The independence of Latvia was diplomatically recognised by the Allied Supreme Council on January 26, 1921. Other states followed the suit. On September 22, 1921 Latvia was admitted to membership in the League of Nations and remained a member until the formal dissolution of the League in 1946. On February 5, 1932, a Non-Aggression Treaty with the Soviet Union was signed, based on the August 11, 1920 treaty whose basic agreements inalterably and for all time form the firm basis of the relationship of the two states. Before World War II, the Republic of Latvia and USSR had both signed and ratified following treaties: Kellogg–Briand Pact August 27, 1928 Kellogg–Briand Pact renouncing war as an instrument of national policyNon-aggression treaty Latvia, USSR on February 5, 1932The Convention for the Definition of Aggression On July 3, 1933 for the first time in the history of international relations, aggression was defined in a binding treaty signed at the Soviet Embassy in London by USSR and among others, Latvia.
Article II defines forms of aggression. There shall be recognized as an aggressor that State which shall be the first to have committed one of the following actions:Relevant chapters:Second — invasion by armed forces of the territory of another State without a declaration of war. Fourth — a naval blockade of coasts or ports of another State; the German–Latvian non-aggression pact was signed in Berlin on June 7, 1939. In light of the German advance in the east, the Soviet government demanded an Anglo–French guarantee of the independence of the Baltic states, during their negotiations for an alliance with the Western Powers; the Latvian and Estonian governments suspicious of Soviet intentions, decided to accept a mutual non-aggression pact with Germany. The German–Estonian and German–Latvian Non-aggression pacts were signed in Berlin on June 7, 1939 by Latvian foreign minister Vilhelms Munters and Joachim von Ribbentrop. On the next day Adolf Hitler received the Estonian and Latvian envoys, in course of this interviews stressed maintaining and strengthening commercial links between Germany and Baltic states.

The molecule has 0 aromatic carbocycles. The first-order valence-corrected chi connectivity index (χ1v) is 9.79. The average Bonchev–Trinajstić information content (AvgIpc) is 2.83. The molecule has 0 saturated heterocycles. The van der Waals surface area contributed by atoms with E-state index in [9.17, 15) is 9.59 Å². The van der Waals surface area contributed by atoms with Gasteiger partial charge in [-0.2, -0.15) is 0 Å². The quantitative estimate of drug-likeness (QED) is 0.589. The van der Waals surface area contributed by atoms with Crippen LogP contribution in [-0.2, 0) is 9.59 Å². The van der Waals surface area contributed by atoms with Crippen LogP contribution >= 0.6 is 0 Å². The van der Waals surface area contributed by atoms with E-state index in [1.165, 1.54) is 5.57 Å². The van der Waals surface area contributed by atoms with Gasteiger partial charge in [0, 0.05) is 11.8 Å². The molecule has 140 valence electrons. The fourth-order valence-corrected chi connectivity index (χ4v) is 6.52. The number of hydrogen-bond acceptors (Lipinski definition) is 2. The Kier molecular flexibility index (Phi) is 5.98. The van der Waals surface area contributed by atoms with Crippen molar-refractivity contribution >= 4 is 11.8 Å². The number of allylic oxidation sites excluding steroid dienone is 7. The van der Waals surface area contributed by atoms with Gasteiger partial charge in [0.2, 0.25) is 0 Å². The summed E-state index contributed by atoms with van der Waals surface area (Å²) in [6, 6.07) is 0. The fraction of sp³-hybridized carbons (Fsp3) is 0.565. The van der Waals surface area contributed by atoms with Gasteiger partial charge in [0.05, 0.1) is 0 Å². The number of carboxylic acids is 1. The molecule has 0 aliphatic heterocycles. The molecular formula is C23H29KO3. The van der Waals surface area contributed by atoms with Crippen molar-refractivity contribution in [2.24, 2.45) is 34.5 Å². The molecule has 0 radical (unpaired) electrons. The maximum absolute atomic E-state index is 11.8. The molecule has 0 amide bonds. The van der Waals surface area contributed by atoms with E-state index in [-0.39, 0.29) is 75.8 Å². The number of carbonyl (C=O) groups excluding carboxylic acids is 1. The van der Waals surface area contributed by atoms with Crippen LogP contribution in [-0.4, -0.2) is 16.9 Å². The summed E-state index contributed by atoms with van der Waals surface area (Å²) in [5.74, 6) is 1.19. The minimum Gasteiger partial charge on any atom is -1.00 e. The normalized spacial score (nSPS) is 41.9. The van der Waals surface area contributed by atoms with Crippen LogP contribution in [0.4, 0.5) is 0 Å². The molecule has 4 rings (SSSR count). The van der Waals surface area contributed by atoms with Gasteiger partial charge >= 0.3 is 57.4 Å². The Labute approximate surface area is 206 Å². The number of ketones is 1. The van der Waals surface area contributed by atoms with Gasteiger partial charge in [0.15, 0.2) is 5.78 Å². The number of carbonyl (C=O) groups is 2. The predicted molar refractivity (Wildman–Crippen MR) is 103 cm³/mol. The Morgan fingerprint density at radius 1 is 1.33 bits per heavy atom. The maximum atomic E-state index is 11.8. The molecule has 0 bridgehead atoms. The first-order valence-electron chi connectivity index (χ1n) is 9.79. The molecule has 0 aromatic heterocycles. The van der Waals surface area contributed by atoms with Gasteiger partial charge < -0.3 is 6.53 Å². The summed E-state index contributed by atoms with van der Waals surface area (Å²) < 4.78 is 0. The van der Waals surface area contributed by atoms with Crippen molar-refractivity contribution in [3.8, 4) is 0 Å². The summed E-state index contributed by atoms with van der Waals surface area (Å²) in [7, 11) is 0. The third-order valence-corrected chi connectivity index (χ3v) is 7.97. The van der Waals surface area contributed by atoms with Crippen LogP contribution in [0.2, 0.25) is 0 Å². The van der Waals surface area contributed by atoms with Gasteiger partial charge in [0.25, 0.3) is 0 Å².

Ratifications of the German-Latvian pact were exchanged in Berlin on July 24, 1939 and it became effective on the same day. It was registered in League of Nations Treaty Series on August 24, 1939; the Molotov–Ribbentrop Pact, signed August 23, 1939 contained secret protocols to split up territories between Germany and the Soviet Union. According to these protocols, Estonia and Bessarabia were within the Soviet sphere of interest, Poland and Lithuania fell into the German sphere of interest; the Soviet Union did not admit the existence of these protocols until, under pressure from the Baltic SSRs, on December 24, 1989, the Congress of the USSR People's Deputies recognized the secret deals and condemned them as illegal and invalid from their inception. Nazi Germany invaded Poland on 1 September 1939. France and Britain, which were obligated by treaty to protect Poland, responded with notes of protest requesting the Germans withdraw. Following French-British indecision, Britain acted alone moving forward with a two-hour ultimatum at 9:00am on September 3, which France was forced to follow, issuing its own ultimatum.
Despite declarations that a state of war now existed with Germany, the inter-Allied military conferences of September 4–6 determined there was no possibility of supporting an eastern front in Poland. France subsequently requested Britain not bomb Germany, fearing military retaliation against the French populace
Bank of Latvia
The Bank of Latvia is the central bank of Latvia. It carries out economic functions as prescribed by law, it was established in 1922. The principal objective of the Bank of Latvia is to regulate currency in circulation by implementing monetary policy to maintain price stability in Latvia; until 31 December 2013, the bank was responsible for issuing the Lats. The Bank of Latvia administration is located in Riga; the fiscal year for the bank ends on 31 December. On September 7, 1922, the Constitutional Assembly adopted the Law on the Establishment of the Bank of Latvia; the Bank of Latvia was granted emission rights. The Bank's interim statutes were approved on September 19, 1922, with the decision of the Cabinet of Ministers, its initial capital was 10 million lats. On April 24, 1923, Saeima approved the Statute of the Bank of Latvia, signed by President Jānis Čakste on the 2nd July; the bank was headed by a board. The Council consisted of a chairman, a deputy and 11 members, but the board included a director general, his deputy and three directors.